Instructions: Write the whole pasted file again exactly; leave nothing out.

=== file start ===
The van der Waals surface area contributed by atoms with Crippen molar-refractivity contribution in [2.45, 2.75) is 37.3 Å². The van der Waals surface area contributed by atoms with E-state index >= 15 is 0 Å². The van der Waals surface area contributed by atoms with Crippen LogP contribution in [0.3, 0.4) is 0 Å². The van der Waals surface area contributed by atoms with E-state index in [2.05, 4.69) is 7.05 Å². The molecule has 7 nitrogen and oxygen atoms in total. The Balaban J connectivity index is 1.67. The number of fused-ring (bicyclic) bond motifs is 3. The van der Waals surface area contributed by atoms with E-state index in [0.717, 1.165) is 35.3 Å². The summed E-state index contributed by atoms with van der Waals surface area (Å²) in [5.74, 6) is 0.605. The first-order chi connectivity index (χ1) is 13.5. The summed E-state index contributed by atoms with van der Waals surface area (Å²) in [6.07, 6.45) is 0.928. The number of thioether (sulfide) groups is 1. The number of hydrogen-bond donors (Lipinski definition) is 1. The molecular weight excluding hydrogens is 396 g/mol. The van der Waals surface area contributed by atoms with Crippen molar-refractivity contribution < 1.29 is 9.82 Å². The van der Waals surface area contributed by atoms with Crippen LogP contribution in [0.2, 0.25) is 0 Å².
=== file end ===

The van der Waals surface area contributed by atoms with Crippen molar-refractivity contribution in [2.45, 2.75) is 37.3 Å². The van der Waals surface area contributed by atoms with E-state index >= 15 is 0 Å². The van der Waals surface area contributed by atoms with Crippen LogP contribution in [0.3, 0.4) is 0 Å². The van der Waals surface area contributed by atoms with E-state index in [2.05, 4.69) is 7.05 Å². The molecule has 7 nitrogen and oxygen atoms in total. The Balaban J connectivity index is 1.67. The number of fused-ring (bicyclic) bond motifs is 3. The van der Waals surface area contributed by atoms with E-state index in [0.717, 1.165) is 35.3 Å². The summed E-state index contributed by atoms with van der Waals surface area (Å²) in [5.74, 6) is 0.605. The first-order chi connectivity index (χ1) is 13.5. The summed E-state index contributed by atoms with van der Waals surface area (Å²) in [6.07, 6.45) is 0.928. The number of thioether (sulfide) groups is 1. The number of hydrogen-bond donors (Lipinski definition) is 1. The molecular weight excluding hydrogens is 396 g/mol. The van der Waals surface area contributed by atoms with Crippen molar-refractivity contribution < 1.29 is 9.82 Å². The van der Waals surface area contributed by atoms with Crippen LogP contribution in [0.2, 0.25) is 0 Å².